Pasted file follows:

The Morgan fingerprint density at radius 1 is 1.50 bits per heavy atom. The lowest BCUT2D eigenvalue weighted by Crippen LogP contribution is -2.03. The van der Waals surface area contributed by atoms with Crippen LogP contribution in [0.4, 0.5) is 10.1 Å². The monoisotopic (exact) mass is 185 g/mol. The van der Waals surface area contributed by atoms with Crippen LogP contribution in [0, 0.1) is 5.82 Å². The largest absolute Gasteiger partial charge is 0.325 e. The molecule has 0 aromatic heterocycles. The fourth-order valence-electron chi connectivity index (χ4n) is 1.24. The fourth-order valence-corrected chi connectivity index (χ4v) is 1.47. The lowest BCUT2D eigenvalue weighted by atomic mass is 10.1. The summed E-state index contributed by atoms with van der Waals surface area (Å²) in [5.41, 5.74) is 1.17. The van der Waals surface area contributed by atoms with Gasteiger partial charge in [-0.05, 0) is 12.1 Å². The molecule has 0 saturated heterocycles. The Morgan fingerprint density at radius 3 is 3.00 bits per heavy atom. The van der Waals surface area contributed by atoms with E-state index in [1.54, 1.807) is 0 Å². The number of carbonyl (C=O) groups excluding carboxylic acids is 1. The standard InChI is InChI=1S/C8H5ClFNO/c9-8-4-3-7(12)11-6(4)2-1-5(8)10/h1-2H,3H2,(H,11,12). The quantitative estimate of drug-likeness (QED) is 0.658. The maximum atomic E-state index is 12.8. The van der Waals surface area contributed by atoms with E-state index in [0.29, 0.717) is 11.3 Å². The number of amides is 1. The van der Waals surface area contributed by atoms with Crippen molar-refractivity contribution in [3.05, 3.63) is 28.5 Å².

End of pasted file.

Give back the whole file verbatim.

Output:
The Morgan fingerprint density at radius 1 is 1.50 bits per heavy atom. The lowest BCUT2D eigenvalue weighted by Crippen LogP contribution is -2.03. The van der Waals surface area contributed by atoms with Crippen LogP contribution in [0.4, 0.5) is 10.1 Å². The monoisotopic (exact) mass is 185 g/mol. The van der Waals surface area contributed by atoms with Crippen LogP contribution in [0, 0.1) is 5.82 Å². The largest absolute Gasteiger partial charge is 0.325 e. The molecule has 0 aromatic heterocycles. The fourth-order valence-electron chi connectivity index (χ4n) is 1.24. The fourth-order valence-corrected chi connectivity index (χ4v) is 1.47. The lowest BCUT2D eigenvalue weighted by atomic mass is 10.1. The summed E-state index contributed by atoms with van der Waals surface area (Å²) in [5.41, 5.74) is 1.17. The van der Waals surface area contributed by atoms with Gasteiger partial charge in [-0.05, 0) is 12.1 Å². The molecule has 0 saturated heterocycles. The Morgan fingerprint density at radius 3 is 3.00 bits per heavy atom. The van der Waals surface area contributed by atoms with E-state index in [1.54, 1.807) is 0 Å². The number of carbonyl (C=O) groups excluding carboxylic acids is 1. The standard InChI is InChI=1S/C8H5ClFNO/c9-8-4-3-7(12)11-6(4)2-1-5(8)10/h1-2H,3H2,(H,11,12). The quantitative estimate of drug-likeness (QED) is 0.658. The maximum atomic E-state index is 12.8. The van der Waals surface area contributed by atoms with E-state index in [0.29, 0.717) is 11.3 Å². The number of amides is 1. The van der Waals surface area contributed by atoms with Crippen molar-refractivity contribution in [3.05, 3.63) is 28.5 Å².